Picking a health insurance plan is complicated enough. But what do you do if your employer or plan offers a health savings account? How will that affect your choice of health insurance? And if you’ve decided on a health savings account, how do you use it?
Health savings accounts come with both advantages and disadvantages. They can help pay medical expenses, but your money is constrained by the limits of the account.
What Is a Health Savings Account?
A health savings account, or HSA, allows you to set aside money before taxes to pay medical expenses. It generally comes with a high-deductible health insurance plan. Your employer, for instance, may offer a plan with a $5,000 deductible. But, as you don’t have $5,000 lying around to cover that deductible, your employer may sweeten the deal with an HSA where you can save money, pre-tax, to cover that expense. In many cases, the employer will also contribute to this account.
If your insurance does not come with an HSA, you can also open one on your own, but only if your plan has a deductible over $1,400 for an individual, or $2,800 for a family. An HSA comes with contribution limits: $3,650 for individuals, and $7,300 for families. That’s the total that can be deposited into the account annually by both you and your employer. All of this money is pre-tax, and any gains the money makes in the account are also untaxed, if you choose to invest while the money is in the account.
What Can You Use the Money For?
You can withdraw from your health savings account for a long list of qualifying medical expenses, including:
- Prescription drugs
- Dental care
- Vision care
- Psychiatric care
- Menstrual products
- Hearing aids
- Smoking or drug cessation programs
- Breast pumps
- Acupuncture and chiropractic care
- Diabetes supplies
Under the CARES Act, you can also use your HSA for over-the-counter medicine and personal protective equipment like masks. You may not use your HSA to pay your plan’s usual premium, unless it’s a Medicare or COBRA plan.
As you can see, your HSA is an excellent resource for things insurance may not cover. Insurance is notorious for rejecting types of treatment or supplies, but if an item is on the list, it’s a valid use of your HSA funds.
After you turn 65, you can withdraw from your HSA without penalty for non-medical expenses, but you will pay taxes. Some people use this as a general retirement fund, but since healthcare can be expensive during retirement, it makes good sense to use HSA funds for your medical expenses after you retire as well. You can spend them on your Medicare premiums, prescription drugs, or long-term care.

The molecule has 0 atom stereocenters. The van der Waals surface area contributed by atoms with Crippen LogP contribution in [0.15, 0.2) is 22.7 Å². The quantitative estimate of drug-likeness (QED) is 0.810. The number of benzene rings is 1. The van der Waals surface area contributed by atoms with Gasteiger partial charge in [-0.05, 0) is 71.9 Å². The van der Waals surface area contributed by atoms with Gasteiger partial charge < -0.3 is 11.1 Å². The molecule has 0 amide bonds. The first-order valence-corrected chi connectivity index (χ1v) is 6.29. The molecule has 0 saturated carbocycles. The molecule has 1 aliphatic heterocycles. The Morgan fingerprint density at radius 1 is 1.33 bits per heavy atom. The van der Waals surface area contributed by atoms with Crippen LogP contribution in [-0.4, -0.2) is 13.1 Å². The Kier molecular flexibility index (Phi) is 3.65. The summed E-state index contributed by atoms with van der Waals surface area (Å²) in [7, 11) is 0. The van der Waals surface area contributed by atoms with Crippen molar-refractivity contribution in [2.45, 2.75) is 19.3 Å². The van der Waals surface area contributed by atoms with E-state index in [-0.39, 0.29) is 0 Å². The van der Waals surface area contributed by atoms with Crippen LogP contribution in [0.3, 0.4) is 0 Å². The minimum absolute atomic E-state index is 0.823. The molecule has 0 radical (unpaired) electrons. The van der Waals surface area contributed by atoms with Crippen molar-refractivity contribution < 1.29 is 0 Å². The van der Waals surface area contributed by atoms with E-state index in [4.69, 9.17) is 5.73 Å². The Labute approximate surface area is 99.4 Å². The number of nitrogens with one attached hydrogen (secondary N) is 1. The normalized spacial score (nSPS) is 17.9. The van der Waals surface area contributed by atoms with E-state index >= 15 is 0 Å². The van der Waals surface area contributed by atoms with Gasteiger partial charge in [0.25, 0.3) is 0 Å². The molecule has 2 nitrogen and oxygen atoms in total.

Should You Have an HSA?
- The money can be contributed before taxes, and the withdrawals are also tax-free if spent on qualifying medical expenses.
- Money in the HSA does not go away—you can continue to add to it year after year, building a fund for medical emergencies or expenses. Some even save their HSA for medical costs in retirement.
- Your health savings account goes with you after you leave the plan or your employer.
- You can only open one if you have a high deductible health insurance plan.
- You can only contribute up to the annual limit each year.
- Unless your employer contributes, you’re still going to have to cover that high deductible yourself, just with pre-tax money.
- If you withdraw money for expenses other than qualifying medical costs, you will pay a 20% penalty as well as tax.
- You can’t pay your usual health insurance premiums with it, only Medicare or COBRA premiums.
So is contributing to an HSA a good deal? It depends on your circumstances. If your employer will contribute, it’s almost always a good idea to agree. But if not, it may be more convenient simply to save the money. It depends on your tax situation. If taxes are a significant worry, an HSA is worth the extra hassle.
What if your choice is between a high-deductible insurance plan plus an HSA and a low-deductible plan with no HSA? If you have plenty of savings to contribute to the HSA, the high-deductible plan may save you money. But if you live paycheck to paycheck and your employer won’t contribute to the HSA, you might be wiser paying more for a low-deductible plan. You’ll have trouble funding the HSA and paying your deductibles in the event of a medical problem.
Get Good Advice
Selecting a new health insurance plan is a good time to consult with your financial advisor. The financial implications of the plan you choose may be complex. To set up a meeting with the right advisor for you, contact us today. You can get the most informed advice about health savings accounts, your insurance plan, and more.